Wealthier, but not necessarily healthier

Wealthier, but not necessarily healthier

One of the most famous and influential mantras of Barack Obama’s chief economic adviser - that wealthier nations are also healthier - has been called into question by a new study.

The research, by a University of Cambridge-led team of social scientists, examined data from 22 countries to test the widely-accepted principle that stimulating will automatically improve public levels, particularly in the developing world.

The "wealthier is healthier" theory has been a guiding formula for both individual health ministries and many of the global financial bodies that support international development for almost 15 years.

It was first coined in a highly influential 1996 paper co-authored by Lawrence Summers, now Director of the US National Economic Council and a key Presidential adviser. This drew convincing parallels between the poor health of people in the developing world and their countries' economic performance.

Writing in the July issue of the journal Social Science and Medicine, however, the new report's authors argue that the principle over-simplifies the question of how to improve living standards in .

Drawing on almost 50 years' worth of data, they identified cases where the health of a population had worsened, even as a country's national income was on the rise. These anomalies occurred, the study suggests, because underlying issues of and had been left unresolved by policy-makers more concerned with overall economic growth.

"The 'wealthier is healthier' argument is the idea that if you have economic growth, you are acquiring the resources that will help society's health to improve as a whole," Dr. Larry King, from the University of Cambridge's Department of Sociology and one of the report's lead authors, said.

"Our study found that wealth is not enough. If policy-makers want to improve health, they need to look more closely at the impact that they are having on individual living standards as well."

"The current economic crisis has led to great concern among politicians, central banks and international financial organisations for restoring high rates of growth. According to these results, focusing on growth rather than poverty reduction and reducing inequality may lead to substantial loss of life."

The paper suggests that the more subtle relationship between poverty, inequality and health has been written out of the policies of many leading financial organisations in favour of the "wealthier is healthier" principle.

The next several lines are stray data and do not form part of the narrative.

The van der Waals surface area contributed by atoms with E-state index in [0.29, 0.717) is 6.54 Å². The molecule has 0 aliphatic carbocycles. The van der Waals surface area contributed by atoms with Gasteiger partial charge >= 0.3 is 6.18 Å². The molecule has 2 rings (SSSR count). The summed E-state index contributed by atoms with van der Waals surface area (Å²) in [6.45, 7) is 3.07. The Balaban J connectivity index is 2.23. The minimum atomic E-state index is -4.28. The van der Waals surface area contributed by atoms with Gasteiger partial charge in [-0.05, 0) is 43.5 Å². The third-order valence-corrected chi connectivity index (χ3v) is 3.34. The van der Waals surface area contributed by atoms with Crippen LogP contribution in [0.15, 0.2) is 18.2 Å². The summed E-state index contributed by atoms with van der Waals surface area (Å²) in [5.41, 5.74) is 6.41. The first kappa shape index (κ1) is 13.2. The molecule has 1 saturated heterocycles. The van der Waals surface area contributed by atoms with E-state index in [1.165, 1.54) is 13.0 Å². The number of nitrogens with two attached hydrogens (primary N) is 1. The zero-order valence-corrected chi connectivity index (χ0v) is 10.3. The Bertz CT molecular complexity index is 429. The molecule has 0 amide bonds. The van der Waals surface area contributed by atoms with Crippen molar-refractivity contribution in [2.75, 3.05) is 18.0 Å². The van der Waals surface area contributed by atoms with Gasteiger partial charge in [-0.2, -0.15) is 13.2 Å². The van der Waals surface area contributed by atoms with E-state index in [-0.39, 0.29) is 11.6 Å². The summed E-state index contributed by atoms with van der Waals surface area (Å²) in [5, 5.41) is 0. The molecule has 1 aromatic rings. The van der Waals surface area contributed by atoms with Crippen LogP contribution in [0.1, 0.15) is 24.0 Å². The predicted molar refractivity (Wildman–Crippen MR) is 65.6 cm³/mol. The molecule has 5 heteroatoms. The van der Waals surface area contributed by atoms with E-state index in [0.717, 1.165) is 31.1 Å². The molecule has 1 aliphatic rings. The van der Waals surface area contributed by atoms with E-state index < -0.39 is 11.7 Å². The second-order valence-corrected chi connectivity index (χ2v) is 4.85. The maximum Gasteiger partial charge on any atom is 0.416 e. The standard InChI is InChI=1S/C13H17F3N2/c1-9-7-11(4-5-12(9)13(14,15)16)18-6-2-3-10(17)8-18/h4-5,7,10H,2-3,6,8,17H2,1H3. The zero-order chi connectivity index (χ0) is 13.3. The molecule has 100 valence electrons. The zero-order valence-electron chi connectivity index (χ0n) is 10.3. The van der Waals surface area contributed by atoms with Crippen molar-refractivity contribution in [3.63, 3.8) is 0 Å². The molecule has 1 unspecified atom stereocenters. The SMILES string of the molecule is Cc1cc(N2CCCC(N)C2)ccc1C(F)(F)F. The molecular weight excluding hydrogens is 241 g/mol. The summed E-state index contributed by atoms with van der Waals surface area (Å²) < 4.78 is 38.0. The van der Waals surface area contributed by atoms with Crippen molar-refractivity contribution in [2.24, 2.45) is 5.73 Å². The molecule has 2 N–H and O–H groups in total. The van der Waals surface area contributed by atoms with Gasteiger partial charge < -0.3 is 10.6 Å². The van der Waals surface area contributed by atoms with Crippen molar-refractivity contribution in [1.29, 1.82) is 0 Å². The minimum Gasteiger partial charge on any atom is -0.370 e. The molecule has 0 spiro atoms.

Summers' original thesis has, indeed, been backed up by a body of subsequent research which agrees that health will automatically improve as a by-product of economic growth.

Researchers claim that this is not just because wealthier countries have more to spend on public health services and other social programmes; but because people living there can afford a healthier lifestyle and better medical care.

While the theory has been hugely popular, Dr. King and colleagues could find no prior research examining whether the wealth-to-health cause and effect pattern changes in cases where there is serious social inequality or a widening rich-poor divide. Tellingly, they also found that most previous work had focused on developed countries over relatively short periods of time.

The Cambridge-led study was unique in this regard, examining the effects of poverty and inequality in 22 Latin American countries from 1960 to 2007.

It tested three standard measures of public health - life expectancy, infant and tuberculosis mortality rates - against GDP per capita as a measure of economic growth. In addition, however, the researchers also fed information about poverty rates and income inequality into a series of statistical models to test their impact on the "wealthier is healthier" pattern.

The initial results appeared to vindicate the traditional theory. Consistent with previous studies, the team found that income per capita has a profound effect on health. Each 1% rise in GDP was associated with a 1.17% reduction in infant mortality and an overall increase in life expectancy of about 22 days.

When that relationship between wealth and health was tested across the entire time period, however, a subtly different pattern emerged. During periods when inequality widened, for example, the study found that a 1% rise in GDP led to a much lower decrease in infant mortality rates of just 0.92% and had no effect at all on tuberculosis mortality rates or life expectancy.

At times when inequality in the same countries was narrowing, a rise in wealth had a much more profound effect. During those periods, a 1% increase in GDP was associable with a 1.51% fall in child mortality and a 1.79% drop in TB mortality, while average life expectancy improved by 51 days.

Similarly, where the sample countries experienced a rise both in GDP and poverty levels, economic growth had no effect on or TB mortality and only a modest impact on infant deaths. All sets of data improved dramatically, however, during periods of falling poverty.

"Does wealthier mean healthier? Our view is it very much depends," Dr. King added. "The implication here is that health depends on how rising income is distributed. Many of the poorest people in society would agree - perhaps it is time that those making the policies which affect their lives listened."

Citation: Wealthier, but not necessarily healthier (2010, July 7) retrieved 27 March 2023 from https://phys.org/news/2010-07-wealthier-necessarily-healthier.html
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